Industrial Distribution: Let’s start by digging into the
background of STAFDA. What can you tell us about the
Georgia Foley: STAFDA was started back in 1977
by 18 distributors who knew each other through a common
thread, which was my father, Morrie Halvorsen. All of
them were looking for an organization to bring distributors
and manufacturers together in the construction and
They bought the name Specialty Tools & Fasteners
Distributors Association because, for the most part, they were
construction fastener distributors, although they represented a
lot of other markets and channels. But, after they bought the
name, they didn’t know what to do next.
My father had finished 23 years as vice president of sales
and marketing for Milwaukee Electric Tool in Brookfield,
Wisconsin, and then he accepted a position with ITT Phillips
Red Head, which was based out of Michigan City, Indiana. He
commuted from our home to Michigan City for four years and
wanted to get back to the area. He went to his 18 distributors
and said, “I’m going to take on STAFDA, on a 100 percent
commission basis because I see the potential for this group, and
I’m going to grow it.”
It started in the basement of our house. I was his first
employee at the ripe age of 13. He had countless industry
contacts and quickly began building the organization. Today
we’ve got nearly 2,500 members. We’ve gone from being a
primarily domestic association to an international one with
more than 70 programs and services.
ID: How do you approach your role as CEO of STAFDA?
GF: I don’t see myself as a CEO. To me, the CEOs of
STAFDA are the members who belong to this organization—
I’m merely the caretaker. It’s up to me to offer them quality
services and programs through education, and deliver
them a high-end convention and trade show every year.
Our annual meeting attracts the best and brightest, not
only in North America, but also globally. It’s an event with
educational programs led by business experts, and where our
distributors and rep agents can make new contacts, strengthen
relationships, and find new lines or products. I see my job as
being STAFDA’s “CEO Caretaker.”
ID: What is it like to have literally grown up with
GF: One of the great things about STAFDA is that the
majority of members, particularly the distributors, are
still family-owned businesses, whether it’s a son or
daughter, cousins, in-laws, or other relatives. Most are in
their second to fourth generation, and a lot of the people
who are in the position of CEOs or presidents of those
companies are people I grew up with. We were the kids
running around the STAFDA convention when our parents
were attending meetings.
After I graduated college—and even when I was in
college—I always went to every STAFDA convention. I
worked the registration desk, my dad had me do whatever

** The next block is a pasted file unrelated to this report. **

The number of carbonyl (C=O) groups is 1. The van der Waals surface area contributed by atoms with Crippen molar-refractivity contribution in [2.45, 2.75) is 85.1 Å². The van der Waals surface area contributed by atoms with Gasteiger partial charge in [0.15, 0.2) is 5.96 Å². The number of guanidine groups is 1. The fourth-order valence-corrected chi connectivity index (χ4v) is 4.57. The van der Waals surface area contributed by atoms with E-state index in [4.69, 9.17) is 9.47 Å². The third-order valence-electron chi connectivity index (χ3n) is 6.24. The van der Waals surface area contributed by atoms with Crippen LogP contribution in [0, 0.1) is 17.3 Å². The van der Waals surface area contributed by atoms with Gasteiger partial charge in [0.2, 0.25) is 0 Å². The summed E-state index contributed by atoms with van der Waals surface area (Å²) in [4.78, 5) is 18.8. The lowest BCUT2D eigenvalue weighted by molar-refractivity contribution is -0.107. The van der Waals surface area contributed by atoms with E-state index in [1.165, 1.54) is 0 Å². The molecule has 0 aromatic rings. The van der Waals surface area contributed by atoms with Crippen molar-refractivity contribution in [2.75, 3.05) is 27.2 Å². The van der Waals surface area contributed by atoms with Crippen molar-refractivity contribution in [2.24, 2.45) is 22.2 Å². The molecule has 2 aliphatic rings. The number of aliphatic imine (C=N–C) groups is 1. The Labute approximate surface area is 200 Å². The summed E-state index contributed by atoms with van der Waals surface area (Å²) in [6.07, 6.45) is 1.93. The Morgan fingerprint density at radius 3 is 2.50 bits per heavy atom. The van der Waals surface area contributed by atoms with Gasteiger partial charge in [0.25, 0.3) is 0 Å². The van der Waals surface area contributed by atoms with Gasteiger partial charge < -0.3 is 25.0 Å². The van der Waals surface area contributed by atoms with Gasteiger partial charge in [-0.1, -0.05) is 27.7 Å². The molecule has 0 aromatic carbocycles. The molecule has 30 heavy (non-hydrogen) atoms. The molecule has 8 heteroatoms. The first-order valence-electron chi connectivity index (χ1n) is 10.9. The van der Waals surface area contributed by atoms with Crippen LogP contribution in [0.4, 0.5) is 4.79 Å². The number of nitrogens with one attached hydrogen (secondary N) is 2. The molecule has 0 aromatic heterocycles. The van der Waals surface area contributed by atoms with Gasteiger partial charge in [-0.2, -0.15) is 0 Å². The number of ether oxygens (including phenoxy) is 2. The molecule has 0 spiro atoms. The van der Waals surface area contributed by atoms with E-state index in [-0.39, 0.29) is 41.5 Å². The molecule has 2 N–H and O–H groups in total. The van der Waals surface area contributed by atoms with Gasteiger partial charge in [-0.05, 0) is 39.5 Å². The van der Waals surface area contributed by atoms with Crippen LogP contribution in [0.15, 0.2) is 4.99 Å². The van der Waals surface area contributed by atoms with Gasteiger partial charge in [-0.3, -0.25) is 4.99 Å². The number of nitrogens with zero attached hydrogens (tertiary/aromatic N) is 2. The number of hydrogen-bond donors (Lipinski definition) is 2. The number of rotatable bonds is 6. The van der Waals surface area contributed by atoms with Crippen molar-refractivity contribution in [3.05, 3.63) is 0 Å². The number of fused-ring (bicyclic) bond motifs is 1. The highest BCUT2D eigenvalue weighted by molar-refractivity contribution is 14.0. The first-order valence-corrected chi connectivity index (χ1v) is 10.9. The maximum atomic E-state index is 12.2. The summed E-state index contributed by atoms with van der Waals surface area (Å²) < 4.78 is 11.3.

needed to be done.
After college, I managed an association in the trade show
industry for seven years. When STAFDA went from a table top
format to a trade show in the early 1990s, my dad would ask
me trade show-related questions over the dinner table. I never
thought I’d end up working for my father, but he brought me on
in August ‘94. I took over the member services area and one of
my duties was to cultivate and expand STAFDA’s trade show.
ID: Does your background make it easier for you to relate to
the challenges family-owned business are facing?
GF: I certainly hope so. Associations are no longer regarded
as a “good old boys club.” That image went away in the
1980s. Associations today are run like a business. We have
the same challenges as our members, whether it’s finding
quality employees, dealing with healthcare issues, or
handling mergers and acquisitions. An association truly is a
business, and I can empathize with what our members are
ID: What are some of the leadership challenges you see in the
field right now?
GF: One of the biggest issues is that our industry is graying
out. There are a lot of transitions going on right now within
company leadership, whether they’re selling out to a regional
player, making a quiet acquisition to expand their footprint,
or transitioning it onto the next generation. The quickening
of mergers and acquisitions over the past 12 months is also a
challenge as the industry continues to consolidate.
ID: When you survey the field, what are some of the big
opportunities right now?
GF: Technology will continue to change the way our members
do business: how they make deliveries, how they manage
internal operations, how they handle social media.
Everyone cites Amazon as the game changer in nearly all
industries. No one’s ever going to out-Amazon Amazon, but
watching them and their innovations, then thinking about how
to replicate the best of them to better serve customers, is one
way to keep up with Amazon.
What I love about our industry is that it’s ever-changing.
Even if you see the regional powerhouses flexing their muscles
or companies selling out to them, it’s going to keep the industry
pot stirred. The smaller independent distributor will adopt
the same philosophies as the online players or the national
distributors. STAFDA members are always on the move,
always ahead of the curve, and one step ahead of what the
customer wants or demands.
More information about STAFDA is available at the
organization’s website: www.stafda.org.